I am a newspaper man at heart, spending 10 years as a reporter for the largest newspaper here in Western Massachusetts. I immersed myself fully in that world of journalism for so long that even now, as a teacher, it is hard to shake off. When I visit a city, my eyes always scan for local newspapers — checking out layout design, headlines, and quality. I remember the days when newspapers were pulling in profits of 10 to 20 percent and riding a wave of cash.
Those days are long gone and I have mixed feelings.
I often feel as if large newspapers abused their roles in the communities — pushing through the personal agendas of publishers (as happened regularly with our newspaper, it seemed) — and ignoring all of the tell-tale signs that the digital revolution could spell the end of their role as arbiter of the news. It’s obvious that almost every publishing company ignored those signs, as every day brings more news of a newspaper on the brink of collapse or is gone forever. Just this morning, I read and heard about the plight of the paper in San Fransciso, and yesterday, it was about the fall of a newspaper down in Bridgeport, Connecticut. And our own regional newspaper, the one where I worked, is but a skeleton of itself — decimated by staffing cuts. Even today, I buy the more local newspaper and avoid the one where I worked. I just can’t stomach it.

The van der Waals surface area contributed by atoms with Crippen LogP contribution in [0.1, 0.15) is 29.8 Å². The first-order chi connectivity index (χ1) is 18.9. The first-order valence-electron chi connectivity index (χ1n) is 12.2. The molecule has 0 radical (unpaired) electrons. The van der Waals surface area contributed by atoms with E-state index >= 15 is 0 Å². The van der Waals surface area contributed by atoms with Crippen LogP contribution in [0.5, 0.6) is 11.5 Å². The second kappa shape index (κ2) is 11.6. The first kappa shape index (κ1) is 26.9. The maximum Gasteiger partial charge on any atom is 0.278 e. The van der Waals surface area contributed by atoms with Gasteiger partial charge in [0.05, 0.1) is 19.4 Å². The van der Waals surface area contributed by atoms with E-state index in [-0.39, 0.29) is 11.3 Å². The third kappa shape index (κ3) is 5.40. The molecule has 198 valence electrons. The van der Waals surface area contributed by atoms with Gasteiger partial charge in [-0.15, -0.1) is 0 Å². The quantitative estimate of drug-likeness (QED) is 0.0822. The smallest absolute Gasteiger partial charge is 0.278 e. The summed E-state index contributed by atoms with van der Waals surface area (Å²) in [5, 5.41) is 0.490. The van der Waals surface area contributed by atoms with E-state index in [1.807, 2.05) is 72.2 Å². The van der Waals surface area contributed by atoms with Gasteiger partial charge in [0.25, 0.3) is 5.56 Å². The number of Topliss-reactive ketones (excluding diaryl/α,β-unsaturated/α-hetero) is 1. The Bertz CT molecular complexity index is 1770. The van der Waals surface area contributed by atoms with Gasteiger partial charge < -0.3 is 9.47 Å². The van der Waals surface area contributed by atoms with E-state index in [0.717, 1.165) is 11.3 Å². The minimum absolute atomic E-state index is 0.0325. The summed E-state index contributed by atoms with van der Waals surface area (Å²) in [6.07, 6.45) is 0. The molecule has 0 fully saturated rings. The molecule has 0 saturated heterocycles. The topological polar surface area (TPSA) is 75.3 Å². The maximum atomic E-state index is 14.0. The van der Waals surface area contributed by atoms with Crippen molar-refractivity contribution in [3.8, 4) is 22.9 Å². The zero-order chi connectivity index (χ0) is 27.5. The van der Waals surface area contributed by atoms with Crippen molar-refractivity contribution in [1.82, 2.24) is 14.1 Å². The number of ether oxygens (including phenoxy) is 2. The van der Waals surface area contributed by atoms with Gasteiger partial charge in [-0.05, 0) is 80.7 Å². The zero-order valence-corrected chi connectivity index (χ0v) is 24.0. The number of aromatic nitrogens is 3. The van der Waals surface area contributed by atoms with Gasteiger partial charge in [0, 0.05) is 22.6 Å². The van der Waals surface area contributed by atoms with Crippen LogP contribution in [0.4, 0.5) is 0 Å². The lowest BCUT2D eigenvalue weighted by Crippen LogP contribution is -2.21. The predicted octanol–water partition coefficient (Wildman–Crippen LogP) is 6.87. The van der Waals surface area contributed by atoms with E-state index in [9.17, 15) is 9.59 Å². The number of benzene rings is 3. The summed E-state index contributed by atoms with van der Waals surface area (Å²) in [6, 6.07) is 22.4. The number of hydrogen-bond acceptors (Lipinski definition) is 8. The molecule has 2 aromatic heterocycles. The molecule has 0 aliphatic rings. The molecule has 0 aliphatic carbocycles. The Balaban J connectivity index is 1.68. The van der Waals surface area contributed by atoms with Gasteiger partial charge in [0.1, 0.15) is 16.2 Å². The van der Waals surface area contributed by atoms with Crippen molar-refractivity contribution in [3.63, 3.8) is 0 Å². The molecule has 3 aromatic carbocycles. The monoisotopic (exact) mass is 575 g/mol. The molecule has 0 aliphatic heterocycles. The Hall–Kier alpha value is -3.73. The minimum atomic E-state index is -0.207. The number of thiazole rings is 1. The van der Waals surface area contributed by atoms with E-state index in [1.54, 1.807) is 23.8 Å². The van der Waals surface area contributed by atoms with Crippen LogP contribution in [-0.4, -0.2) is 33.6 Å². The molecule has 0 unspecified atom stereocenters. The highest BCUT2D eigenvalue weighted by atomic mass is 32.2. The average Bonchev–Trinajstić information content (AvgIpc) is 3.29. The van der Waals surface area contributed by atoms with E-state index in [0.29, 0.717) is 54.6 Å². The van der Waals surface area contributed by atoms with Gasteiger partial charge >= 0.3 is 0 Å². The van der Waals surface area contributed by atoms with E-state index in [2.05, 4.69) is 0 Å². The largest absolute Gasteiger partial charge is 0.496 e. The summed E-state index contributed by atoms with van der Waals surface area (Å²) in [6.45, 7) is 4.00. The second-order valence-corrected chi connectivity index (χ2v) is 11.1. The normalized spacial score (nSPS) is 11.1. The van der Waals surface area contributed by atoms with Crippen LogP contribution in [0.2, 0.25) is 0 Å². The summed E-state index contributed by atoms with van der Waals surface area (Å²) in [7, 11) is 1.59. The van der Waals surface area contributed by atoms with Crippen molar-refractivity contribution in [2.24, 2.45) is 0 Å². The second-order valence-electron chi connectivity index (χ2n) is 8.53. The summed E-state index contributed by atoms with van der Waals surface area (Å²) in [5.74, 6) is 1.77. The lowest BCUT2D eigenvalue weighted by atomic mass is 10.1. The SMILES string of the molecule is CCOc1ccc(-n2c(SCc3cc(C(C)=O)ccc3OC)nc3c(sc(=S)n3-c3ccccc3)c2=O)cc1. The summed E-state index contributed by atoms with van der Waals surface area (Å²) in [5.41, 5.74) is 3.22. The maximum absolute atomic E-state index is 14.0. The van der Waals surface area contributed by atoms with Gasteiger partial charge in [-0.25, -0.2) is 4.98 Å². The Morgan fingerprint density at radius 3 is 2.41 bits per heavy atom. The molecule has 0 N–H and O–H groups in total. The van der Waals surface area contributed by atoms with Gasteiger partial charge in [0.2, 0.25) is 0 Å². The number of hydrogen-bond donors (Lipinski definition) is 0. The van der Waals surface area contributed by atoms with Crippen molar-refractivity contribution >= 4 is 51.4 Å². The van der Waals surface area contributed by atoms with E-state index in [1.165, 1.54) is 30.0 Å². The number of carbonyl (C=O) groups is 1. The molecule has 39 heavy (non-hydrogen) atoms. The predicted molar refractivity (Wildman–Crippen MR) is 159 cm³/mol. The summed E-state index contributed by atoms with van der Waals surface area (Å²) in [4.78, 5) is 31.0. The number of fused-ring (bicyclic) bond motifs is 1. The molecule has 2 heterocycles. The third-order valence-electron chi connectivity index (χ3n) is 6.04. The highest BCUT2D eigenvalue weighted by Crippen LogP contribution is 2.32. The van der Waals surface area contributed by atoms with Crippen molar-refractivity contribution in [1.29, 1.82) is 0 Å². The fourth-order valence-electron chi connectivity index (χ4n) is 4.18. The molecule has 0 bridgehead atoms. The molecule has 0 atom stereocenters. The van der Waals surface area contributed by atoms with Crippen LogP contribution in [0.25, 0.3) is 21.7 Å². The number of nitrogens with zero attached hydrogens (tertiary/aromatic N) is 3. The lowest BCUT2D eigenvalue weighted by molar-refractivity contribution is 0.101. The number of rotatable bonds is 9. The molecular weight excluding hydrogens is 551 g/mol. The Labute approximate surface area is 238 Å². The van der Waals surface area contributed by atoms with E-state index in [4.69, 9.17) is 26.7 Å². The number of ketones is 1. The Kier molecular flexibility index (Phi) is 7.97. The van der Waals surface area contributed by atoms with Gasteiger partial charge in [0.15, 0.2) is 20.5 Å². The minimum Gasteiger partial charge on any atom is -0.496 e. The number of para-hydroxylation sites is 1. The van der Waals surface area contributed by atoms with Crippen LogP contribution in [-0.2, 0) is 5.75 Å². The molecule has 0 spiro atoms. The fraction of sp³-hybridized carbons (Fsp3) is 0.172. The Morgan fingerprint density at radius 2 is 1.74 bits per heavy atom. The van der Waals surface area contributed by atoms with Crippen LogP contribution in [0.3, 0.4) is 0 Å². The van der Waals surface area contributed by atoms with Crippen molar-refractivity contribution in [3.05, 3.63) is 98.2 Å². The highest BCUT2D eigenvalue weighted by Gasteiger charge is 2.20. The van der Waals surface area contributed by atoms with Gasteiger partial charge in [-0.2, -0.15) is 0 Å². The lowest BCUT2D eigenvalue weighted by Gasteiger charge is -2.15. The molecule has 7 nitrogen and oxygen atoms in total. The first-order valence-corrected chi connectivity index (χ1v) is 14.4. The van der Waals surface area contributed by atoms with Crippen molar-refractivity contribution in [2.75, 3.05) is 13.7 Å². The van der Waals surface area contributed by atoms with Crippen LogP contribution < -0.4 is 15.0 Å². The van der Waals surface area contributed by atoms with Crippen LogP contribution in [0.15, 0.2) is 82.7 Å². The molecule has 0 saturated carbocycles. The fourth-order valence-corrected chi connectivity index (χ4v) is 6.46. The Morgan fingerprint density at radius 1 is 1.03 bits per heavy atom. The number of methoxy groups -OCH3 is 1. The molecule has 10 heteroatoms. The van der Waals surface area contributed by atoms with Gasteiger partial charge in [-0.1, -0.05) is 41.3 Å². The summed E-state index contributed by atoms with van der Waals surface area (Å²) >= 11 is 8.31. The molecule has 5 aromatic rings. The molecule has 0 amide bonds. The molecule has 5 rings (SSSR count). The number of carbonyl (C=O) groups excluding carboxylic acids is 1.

But I don’t want to see newspapers fail.
So I read with interest the recent cover story by Walter Isaacson in Time Magazine, where he advocates a new model for web-based newspaper content. First, he notes that the push to offer free content on the web by newspapers was wrong and short-sighted, and established in the minds of readers that all news should always be free. If there is no pay, then newspapers can’t hire investigative reporters and other quality journalists. There is room for blogging journalists in the world, but we also need full-time dogged reporters and we can’t expect them to work for no pay.
Second, Isaacson said newspapers should move towards the micro-payment model for their web-based content — charging a few cents per page for readers, which then gives people the choice to pick and choose what they want to read. And those cents, if the news is good enough, will add up, he argues. This seems to make sense to me, but I wonder if such a model will ever be adapted and, if so, will it be adapted fast enough to save newspapers.
Communities are built around connections, and local newspapers have an important role in their communities. They connect us on many different levels. I would hate to see them all disappear. Even as someone who believes in the digital world, there is still a place in my heart for the walk down to the mailbox in the morning, the scratchy feel of the paper, and the chance go find something unexpected inside the fold that starts my day, thinking.
Peace (in the paper),